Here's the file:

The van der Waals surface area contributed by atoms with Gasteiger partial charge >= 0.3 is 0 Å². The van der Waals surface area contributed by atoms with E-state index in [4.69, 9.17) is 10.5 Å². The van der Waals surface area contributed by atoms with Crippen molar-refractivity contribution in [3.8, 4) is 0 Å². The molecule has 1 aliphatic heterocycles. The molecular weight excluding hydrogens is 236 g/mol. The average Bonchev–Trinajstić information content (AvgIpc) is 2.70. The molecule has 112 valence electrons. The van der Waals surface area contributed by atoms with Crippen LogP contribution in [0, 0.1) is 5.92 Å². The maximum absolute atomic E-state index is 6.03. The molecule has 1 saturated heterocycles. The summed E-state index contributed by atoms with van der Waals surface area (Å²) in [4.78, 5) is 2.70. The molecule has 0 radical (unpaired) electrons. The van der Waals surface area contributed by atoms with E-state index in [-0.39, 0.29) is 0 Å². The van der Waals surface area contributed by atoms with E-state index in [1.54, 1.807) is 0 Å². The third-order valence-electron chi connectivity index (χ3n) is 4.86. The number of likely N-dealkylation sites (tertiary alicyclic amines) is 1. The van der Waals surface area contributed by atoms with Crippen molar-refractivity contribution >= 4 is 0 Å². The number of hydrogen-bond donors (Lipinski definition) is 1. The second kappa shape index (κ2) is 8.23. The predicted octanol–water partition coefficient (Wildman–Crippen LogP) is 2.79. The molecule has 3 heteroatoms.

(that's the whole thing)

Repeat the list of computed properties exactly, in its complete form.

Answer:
The van der Waals surface area contributed by atoms with Gasteiger partial charge >= 0.3 is 0 Å². The van der Waals surface area contributed by atoms with E-state index in [4.69, 9.17) is 10.5 Å². The van der Waals surface area contributed by atoms with Crippen molar-refractivity contribution in [3.8, 4) is 0 Å². The molecule has 1 aliphatic heterocycles. The molecular weight excluding hydrogens is 236 g/mol. The average Bonchev–Trinajstić information content (AvgIpc) is 2.70. The molecule has 112 valence electrons. The van der Waals surface area contributed by atoms with Crippen LogP contribution in [0, 0.1) is 5.92 Å². The maximum absolute atomic E-state index is 6.03. The molecule has 1 saturated heterocycles. The summed E-state index contributed by atoms with van der Waals surface area (Å²) in [4.78, 5) is 2.70. The molecule has 0 radical (unpaired) electrons. The van der Waals surface area contributed by atoms with E-state index in [-0.39, 0.29) is 0 Å². The van der Waals surface area contributed by atoms with E-state index in [1.54, 1.807) is 0 Å². The third-order valence-electron chi connectivity index (χ3n) is 4.86. The number of likely N-dealkylation sites (tertiary alicyclic amines) is 1. The van der Waals surface area contributed by atoms with Crippen molar-refractivity contribution >= 4 is 0 Å². The number of hydrogen-bond donors (Lipinski definition) is 1. The second kappa shape index (κ2) is 8.23. The predicted octanol–water partition coefficient (Wildman–Crippen LogP) is 2.79. The molecule has 3 heteroatoms.